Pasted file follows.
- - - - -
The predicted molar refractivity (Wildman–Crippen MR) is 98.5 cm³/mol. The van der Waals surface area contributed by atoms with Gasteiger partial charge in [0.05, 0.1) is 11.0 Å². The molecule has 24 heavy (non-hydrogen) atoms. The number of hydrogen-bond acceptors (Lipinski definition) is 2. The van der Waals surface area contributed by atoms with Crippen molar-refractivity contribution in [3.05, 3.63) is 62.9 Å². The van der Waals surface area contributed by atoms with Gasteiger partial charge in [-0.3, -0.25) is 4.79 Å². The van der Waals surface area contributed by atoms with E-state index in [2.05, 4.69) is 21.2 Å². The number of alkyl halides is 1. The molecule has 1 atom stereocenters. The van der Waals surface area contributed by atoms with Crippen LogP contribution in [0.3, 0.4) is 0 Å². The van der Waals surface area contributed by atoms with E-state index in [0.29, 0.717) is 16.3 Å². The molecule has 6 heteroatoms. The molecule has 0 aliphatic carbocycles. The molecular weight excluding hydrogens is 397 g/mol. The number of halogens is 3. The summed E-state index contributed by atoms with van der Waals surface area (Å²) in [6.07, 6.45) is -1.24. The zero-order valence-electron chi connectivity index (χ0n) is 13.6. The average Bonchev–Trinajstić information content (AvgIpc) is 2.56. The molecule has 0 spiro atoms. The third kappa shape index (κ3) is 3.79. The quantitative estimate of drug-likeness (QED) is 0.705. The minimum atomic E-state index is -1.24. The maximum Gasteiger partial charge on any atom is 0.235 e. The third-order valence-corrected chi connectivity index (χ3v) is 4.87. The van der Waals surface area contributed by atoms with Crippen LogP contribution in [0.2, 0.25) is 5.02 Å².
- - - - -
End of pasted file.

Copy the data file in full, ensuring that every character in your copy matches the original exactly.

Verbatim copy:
The predicted molar refractivity (Wildman–Crippen MR) is 98.5 cm³/mol. The van der Waals surface area contributed by atoms with Gasteiger partial charge in [0.05, 0.1) is 11.0 Å². The molecule has 24 heavy (non-hydrogen) atoms. The number of hydrogen-bond acceptors (Lipinski definition) is 2. The van der Waals surface area contributed by atoms with Crippen molar-refractivity contribution in [3.05, 3.63) is 62.9 Å². The van der Waals surface area contributed by atoms with Gasteiger partial charge in [-0.3, -0.25) is 4.79 Å². The van der Waals surface area contributed by atoms with E-state index in [2.05, 4.69) is 21.2 Å². The number of alkyl halides is 1. The molecule has 1 atom stereocenters. The van der Waals surface area contributed by atoms with Crippen LogP contribution in [0.3, 0.4) is 0 Å². The van der Waals surface area contributed by atoms with E-state index in [0.29, 0.717) is 16.3 Å². The molecule has 6 heteroatoms. The molecule has 0 aliphatic carbocycles. The molecular weight excluding hydrogens is 397 g/mol. The number of halogens is 3. The summed E-state index contributed by atoms with van der Waals surface area (Å²) in [6.07, 6.45) is -1.24. The zero-order valence-electron chi connectivity index (χ0n) is 13.6. The average Bonchev–Trinajstić information content (AvgIpc) is 2.56. The molecule has 0 spiro atoms. The third kappa shape index (κ3) is 3.79. The quantitative estimate of drug-likeness (QED) is 0.705. The minimum atomic E-state index is -1.24. The maximum Gasteiger partial charge on any atom is 0.235 e. The third-order valence-corrected chi connectivity index (χ3v) is 4.87. The van der Waals surface area contributed by atoms with Crippen LogP contribution in [0.2, 0.25) is 5.02 Å².